Binary code in Russian flag colors

US Remains on Alert for Russian Cyberattacks

The war in Ukraine has prompted new alerts from government agencies

The war in Ukraine has had far reaching implications for the supply chain crisis and inflation, but no issue hits closer to home for special districts than the risk posed by cyberattacks.

Russia is no stranger to cyberattacks, and as the conflict has continued through spring and into summer, warnings have been consistent that critical infrastructure may be targeted through cyberattacks.

In addition, as the West has bolstered their support of Ukraine, and as Russia has been relegated to fighting in eastern Ukraine, Russia may feel emboldened to begin utilizing all aspects of their playbook to gain advantages.

What to expect

The White House continues to warn U.S. companies and organizations about Russia’s capacities for launching cyberattacks. Although nothing major has materialized, recent intelligence shows that Russia is a total of 37 cyberattacks. These cyberattacks are an integral part of Russia’s war effort.

According to Microsoft’s recent report, the company has observed Russian-aligned actors showing interest in or conducting operations against organizations in the Baltics and Turkey—both NATO member states outside of Ukraine.

The company also believes these actors may be tasked with expanding their actions further beyond Ukraine as countries decide to provide more military assistance to Ukraine and take additional measures to weaken the Russian government and economy.

Above all, the post reads, the alerts published by CISA and other U.S. government agencies should be taken seriously.

Make sure you’re signed up for those alerts directly from CISA at cisa.gov.

How to Prepare

There are a few steps special districts can take to prepare for these threats.

In addition to signing up for CISA’s alerts, CISA is running a campaign known as additional tools specific for the public sector.

In March, the White House recommended companies execute the following steps with urgency:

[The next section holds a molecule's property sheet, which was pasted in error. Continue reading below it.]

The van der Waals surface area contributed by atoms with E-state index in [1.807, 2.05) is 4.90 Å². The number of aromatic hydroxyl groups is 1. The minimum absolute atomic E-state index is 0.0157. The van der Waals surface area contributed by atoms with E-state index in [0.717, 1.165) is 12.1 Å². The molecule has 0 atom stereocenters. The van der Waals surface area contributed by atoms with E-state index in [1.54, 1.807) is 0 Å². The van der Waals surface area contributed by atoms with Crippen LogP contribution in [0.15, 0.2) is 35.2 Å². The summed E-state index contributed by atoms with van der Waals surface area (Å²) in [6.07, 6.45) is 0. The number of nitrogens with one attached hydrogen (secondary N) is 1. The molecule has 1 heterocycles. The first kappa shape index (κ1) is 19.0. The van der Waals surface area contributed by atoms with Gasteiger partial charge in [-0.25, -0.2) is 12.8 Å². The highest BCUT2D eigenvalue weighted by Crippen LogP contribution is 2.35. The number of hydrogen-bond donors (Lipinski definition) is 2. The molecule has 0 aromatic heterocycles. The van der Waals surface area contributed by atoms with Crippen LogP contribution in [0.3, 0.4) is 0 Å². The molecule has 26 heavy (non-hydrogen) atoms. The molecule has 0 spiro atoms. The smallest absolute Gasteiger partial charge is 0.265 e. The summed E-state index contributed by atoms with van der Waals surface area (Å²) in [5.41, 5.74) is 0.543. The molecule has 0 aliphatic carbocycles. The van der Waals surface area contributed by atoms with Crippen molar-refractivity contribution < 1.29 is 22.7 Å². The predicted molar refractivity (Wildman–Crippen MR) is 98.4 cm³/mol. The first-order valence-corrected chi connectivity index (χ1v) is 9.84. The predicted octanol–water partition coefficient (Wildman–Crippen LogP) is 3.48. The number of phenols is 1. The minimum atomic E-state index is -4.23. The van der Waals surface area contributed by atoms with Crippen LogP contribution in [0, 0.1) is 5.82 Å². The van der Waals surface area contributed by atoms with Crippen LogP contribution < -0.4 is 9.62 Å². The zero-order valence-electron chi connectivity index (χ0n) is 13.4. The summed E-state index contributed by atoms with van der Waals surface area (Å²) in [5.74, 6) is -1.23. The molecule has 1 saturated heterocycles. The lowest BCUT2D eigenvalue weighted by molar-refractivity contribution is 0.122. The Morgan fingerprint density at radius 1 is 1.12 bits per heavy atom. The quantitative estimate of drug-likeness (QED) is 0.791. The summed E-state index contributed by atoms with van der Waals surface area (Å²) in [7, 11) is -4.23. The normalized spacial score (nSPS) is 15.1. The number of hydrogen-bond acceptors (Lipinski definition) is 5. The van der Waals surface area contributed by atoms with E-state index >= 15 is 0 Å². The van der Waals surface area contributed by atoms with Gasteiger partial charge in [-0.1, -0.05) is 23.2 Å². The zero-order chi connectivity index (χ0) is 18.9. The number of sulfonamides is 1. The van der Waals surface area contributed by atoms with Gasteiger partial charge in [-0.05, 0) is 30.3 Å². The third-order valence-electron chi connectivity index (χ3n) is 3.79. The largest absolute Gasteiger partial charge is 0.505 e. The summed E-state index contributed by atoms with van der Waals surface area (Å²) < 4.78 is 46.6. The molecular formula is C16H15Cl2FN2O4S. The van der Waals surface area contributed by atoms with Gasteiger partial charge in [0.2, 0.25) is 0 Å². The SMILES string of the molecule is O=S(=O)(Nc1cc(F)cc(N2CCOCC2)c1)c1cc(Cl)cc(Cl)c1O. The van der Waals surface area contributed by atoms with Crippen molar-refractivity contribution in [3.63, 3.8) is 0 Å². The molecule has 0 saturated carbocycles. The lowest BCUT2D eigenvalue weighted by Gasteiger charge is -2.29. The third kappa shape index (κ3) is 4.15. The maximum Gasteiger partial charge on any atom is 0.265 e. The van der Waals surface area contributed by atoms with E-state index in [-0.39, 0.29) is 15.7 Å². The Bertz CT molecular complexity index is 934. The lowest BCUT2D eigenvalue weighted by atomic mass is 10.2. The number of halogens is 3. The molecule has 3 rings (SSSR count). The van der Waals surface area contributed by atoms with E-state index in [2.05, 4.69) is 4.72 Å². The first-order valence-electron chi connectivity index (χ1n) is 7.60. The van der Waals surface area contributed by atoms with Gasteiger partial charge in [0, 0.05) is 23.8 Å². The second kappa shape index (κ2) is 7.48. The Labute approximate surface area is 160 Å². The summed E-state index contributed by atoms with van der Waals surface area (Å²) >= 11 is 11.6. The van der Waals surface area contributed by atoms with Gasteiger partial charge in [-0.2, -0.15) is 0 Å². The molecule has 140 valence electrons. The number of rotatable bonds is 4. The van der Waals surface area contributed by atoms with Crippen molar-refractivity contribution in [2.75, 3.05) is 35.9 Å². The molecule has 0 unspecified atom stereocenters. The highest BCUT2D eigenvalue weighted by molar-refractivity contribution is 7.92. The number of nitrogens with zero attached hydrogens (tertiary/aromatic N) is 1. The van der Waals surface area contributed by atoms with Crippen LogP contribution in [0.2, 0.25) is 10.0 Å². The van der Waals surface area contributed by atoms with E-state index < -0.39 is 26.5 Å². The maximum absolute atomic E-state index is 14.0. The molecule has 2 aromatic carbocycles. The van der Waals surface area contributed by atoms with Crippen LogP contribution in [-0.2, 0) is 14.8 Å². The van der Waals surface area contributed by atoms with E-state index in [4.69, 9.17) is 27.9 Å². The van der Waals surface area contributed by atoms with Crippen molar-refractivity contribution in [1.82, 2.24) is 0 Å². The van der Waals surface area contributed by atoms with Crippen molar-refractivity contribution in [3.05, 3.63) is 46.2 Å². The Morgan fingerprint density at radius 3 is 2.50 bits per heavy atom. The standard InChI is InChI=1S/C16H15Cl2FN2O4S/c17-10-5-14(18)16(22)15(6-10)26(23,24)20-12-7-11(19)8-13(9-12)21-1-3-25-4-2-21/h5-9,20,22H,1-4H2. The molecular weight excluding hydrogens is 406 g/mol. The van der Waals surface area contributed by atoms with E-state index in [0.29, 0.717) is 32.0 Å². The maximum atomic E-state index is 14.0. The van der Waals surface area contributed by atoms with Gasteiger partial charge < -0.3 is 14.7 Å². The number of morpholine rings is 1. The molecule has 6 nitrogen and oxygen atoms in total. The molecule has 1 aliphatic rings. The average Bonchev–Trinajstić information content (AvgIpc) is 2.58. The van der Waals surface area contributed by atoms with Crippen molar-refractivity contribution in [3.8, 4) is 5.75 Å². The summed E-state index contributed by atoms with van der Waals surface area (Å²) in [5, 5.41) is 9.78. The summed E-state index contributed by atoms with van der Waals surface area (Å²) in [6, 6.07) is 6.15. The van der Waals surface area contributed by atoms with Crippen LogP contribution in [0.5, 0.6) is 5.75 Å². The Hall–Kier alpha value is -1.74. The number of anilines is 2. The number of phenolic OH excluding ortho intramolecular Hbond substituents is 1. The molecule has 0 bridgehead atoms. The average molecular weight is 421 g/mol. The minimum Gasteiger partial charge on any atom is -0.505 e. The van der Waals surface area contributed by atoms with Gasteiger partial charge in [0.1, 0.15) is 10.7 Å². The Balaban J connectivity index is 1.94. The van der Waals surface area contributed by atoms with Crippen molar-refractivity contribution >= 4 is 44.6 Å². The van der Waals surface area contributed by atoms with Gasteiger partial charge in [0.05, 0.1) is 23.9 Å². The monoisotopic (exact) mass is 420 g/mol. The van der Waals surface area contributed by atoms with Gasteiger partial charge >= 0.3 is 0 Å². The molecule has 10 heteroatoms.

• Mandate the use of multi-factor authentication on your systems to make it harder for attackers to get onto your system;
  • Deploy modern security tools on your computers and devices to continuously look for and mitigate threats;
  • Check with your cybersecurity professionals to make sure that your systems are patched and protected against all known vulnerabilities, and change passwords across your networks so that previously stolen credentials are useless to malicious actors;
  • Back up your data and ensure you have offline backups beyond the reach of malicious actors;
  • Run exercises and drill your emergency plans so that you are prepared to respond quickly to minimize the impact of any attack;
  • Encrypt your data so it cannot be used if it is stolen;
  • Educate your employees to common tactics that attackers will use over email or through websites, and encourage them to report if their computers or phones have shown unusual behavior, such as unusual crashes or operating very slowly; and
  • Engage proactively with your local FBI field office or CISA Regional Office to establish relationships in advance of cyber incidents. Please encourage your IT and Security leadership to visit the websites of CISA and the FBI where they will find technical information and other useful resources.

Report suspected cyber intrusions and anomalous activity to CISA at central@cisa.gov or 888-282-0870, and to the FBI’s 24/7 CyWatch operations center at cywatch@fbi.gov or 855-292-3937.

Images of targeted sectors of cyberattacks

CSD Pool Member Resources

CSD Pool members have special access to two different cyber recourses that can help members execute the steps listed above and manage a cyberattack that occurs at your district.

Free to members is NetDiligence’s eRisk Hub. It includes the following resources for members:

  • Incident roadmap – steps on how to recover from a breach or other incident
  • Breach Coach Access – free consultation with attorneys from Norton Rose Fulbright
  • Ransomware Mock Breach Exercise and Attack Simulations
  • Best Practices Educational Videos – Train staff on the importance of multi-factor authentication, incident response planning, VPM use, and backups
  • White papers – specific reports on how cyber risk threatens public entities

This resource is 100% free for members. Even if it doesn’t get much use, having this resource at your disposal can make the difference if attacked.

Beyond this, members receive discounted rates for NetDiligence’s QuietAudit cyber assessments. Through this service, members are offered three different levels of assessments to look at network vulnerabilities and overall network health. Assessments include:

  • Review of prior audit materials or applications
  • Client IT Security Phone Interview to maximize efficiency
  • Risk Manager Summary Report
  • Network/Website Vulnerability Scan Test
  • Interpretive Summary

Upon completion, members will receive a higher sublimit at no additional cost. This increase is $1M, up from $200k.

Pricing, although already discounted, can be further subsidized through our Safety and Loss Prevention Grant program, which reimburses 50% of the cost.

For more information, visit csdpool.org/cyber.

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